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I am trying to do something similar to the Clipper application here

I can make the iframe appear in another website (cross domain). But I cannot make the "close" button to work.

This is what I used but it doesn't work for cross domain (basically remove the iframe element)


Can you help? Thanks.

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3 Answers 3

up vote 18 down vote accepted

You should use a library that abstracts this (e.g. , not tested). Fragment ID messaging may not work in all browsers, and there are better approaches, such as postMessage.

However, your example (Clipper) is using a hack called fragment id messaging. This can be cross-browser, provided the page containing your iframe is the top level. In other words, there are a total of two levels. Basically, the child sets the fragment of the parent, and the parent watches for this.

This is a similar approach to Clipper's:


<script type="text/javascript">
function checkForClose()
    if(window.location.hash == "#close_child")
      var someIframe = document.getElementById("someId");
      setTimeout(checkForClose, 1000)
setTimeout(checkForClose, 1000);
<iframe name="someId" id="someId" src="child.html" height="800" width="600">foo</iframe>


<script type="text/javascript">
setTimeout(function(){window.parent.location.hash = "close_child";}, 5000);
<body style="background-color: blue"></body>

EDIT2: Cross-domain and independently controlled are different. I dug into the (heavily minified/obfuscated) Polyvore code to see how it works (incidentally, it doesn't in Firefox). First remember that bookmarklets, such as the Clipper, live in the context of the page open when they start. In this case, the bookmarklet loads a script , which in turn runs an init function which generates an iframe, but also runs:

Event.addListener(Event.XFRAME, "done", cancel);

If you digg into addListener, you'll find (beautified):

if (_1ce2 == Event.XFRAME) {
                        if (!_1cb3) {
                            _1cb3 = new Monitor(function () {
                                return window.location.hash;
                            Event.addListener(_1cb3, "change", onHashChange);

cancel includes:


Now, the only remaining piece is that the iframe page loads another script with a ClipperForm.init function that includes:

Event.addListener($("close"), "click", function () {
            Event.postMessage(window.parent, _228d, "done");

So we see clearly they are using fragment ID messaging.

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This is too complicated above what I need. I only need to do the closing of iframe. Any simple way to do it? If not, can you show example how this one does it? Thanks – HP. Feb 2 '10 at 6:26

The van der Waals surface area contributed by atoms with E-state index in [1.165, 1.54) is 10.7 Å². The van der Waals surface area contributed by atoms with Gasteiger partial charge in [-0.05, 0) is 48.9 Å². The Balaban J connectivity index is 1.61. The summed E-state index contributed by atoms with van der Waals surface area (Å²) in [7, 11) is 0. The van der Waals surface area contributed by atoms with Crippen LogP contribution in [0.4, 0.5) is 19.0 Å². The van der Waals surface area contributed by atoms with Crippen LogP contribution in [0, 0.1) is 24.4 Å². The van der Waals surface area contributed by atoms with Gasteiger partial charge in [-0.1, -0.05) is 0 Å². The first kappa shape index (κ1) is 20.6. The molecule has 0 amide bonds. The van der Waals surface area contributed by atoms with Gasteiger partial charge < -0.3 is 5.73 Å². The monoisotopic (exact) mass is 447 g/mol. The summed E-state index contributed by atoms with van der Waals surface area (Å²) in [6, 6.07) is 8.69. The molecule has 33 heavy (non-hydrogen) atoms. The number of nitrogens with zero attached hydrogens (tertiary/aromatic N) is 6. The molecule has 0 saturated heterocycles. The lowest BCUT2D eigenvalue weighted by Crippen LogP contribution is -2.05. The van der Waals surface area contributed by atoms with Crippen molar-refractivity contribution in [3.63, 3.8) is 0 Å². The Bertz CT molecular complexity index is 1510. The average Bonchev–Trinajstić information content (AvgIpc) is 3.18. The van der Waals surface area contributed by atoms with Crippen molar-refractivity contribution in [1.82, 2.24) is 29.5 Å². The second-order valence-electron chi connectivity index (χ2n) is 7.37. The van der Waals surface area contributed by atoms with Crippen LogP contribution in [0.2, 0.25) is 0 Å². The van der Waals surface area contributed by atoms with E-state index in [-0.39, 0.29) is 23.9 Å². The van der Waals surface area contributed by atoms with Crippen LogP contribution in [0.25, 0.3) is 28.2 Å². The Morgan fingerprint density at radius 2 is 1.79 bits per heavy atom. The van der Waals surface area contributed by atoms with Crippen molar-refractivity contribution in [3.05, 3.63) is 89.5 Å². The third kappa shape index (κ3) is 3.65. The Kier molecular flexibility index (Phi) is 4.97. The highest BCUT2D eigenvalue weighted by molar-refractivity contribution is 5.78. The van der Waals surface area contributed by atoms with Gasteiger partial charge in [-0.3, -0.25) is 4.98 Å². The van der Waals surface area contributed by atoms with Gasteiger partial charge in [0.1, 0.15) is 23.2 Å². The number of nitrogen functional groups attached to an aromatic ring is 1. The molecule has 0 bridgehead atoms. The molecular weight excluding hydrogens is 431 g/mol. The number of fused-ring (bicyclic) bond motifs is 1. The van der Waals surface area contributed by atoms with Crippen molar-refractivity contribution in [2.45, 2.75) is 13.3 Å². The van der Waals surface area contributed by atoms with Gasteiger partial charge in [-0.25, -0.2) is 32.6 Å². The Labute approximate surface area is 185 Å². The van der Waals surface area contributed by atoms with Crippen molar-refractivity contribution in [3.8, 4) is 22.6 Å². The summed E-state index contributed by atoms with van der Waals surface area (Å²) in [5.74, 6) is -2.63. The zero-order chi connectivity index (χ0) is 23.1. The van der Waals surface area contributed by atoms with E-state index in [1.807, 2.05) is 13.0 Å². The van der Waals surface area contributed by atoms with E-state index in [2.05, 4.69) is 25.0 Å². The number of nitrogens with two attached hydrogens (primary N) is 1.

I don't have control over the parent document though. That's why I stated "cross domain". Just like the Polyvore example, they don't control the parent too but they still can close the iframe. Strange! – HP. Feb 3 '10 at 22:15
As I just explained above, they /do/ control the parent, and they /are/ using fragment ID messaging. – Matthew Flaschen Feb 4 '10 at 6:35
I do not think this answer is correct - the method described is still blocked by most browsers, including Google Chrome. You should be using Cross Domain Messaging first (as discussed here -…), and then the method you show could be used as a back up for older browsers. – Jamie G Apr 16 at 10:53
@Matthew, I think your edits are good and make it clear that it's not a perfect answer but is still v. useful. I've removed my down vote! cheers – Jamie G Apr 17 at 9:54

Try hiding the contents of the iframe, and don't worry about actually getting rid of the iframe element in the parent.

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How to hide? I got this error Permission denied for <>; to get property Window.document from <>;. So basically I cannot find a way to do anything with the iframe – HP. Feb 2 '10 at 6:16
I guess if you set = none (or however you can hide all the iframe contents) on the stuff inside the iframe, you still end up with a big white square? In that case you probably do need some cross-frame communication mechanism as Matthew Flaschen suggests. At the same time you inject the iframe itself, you also inject the script to handle one side of the communication; and the page loaded inside the iframe has the script to handle the other side. – Bruce Feb 2 '10 at 6:21
Try display:none – james.garriss Dec 19 '11 at 15:40

There is another implementation of the old hash hack. It's backwards compatible, easy javascript-only, and very easy to implement:

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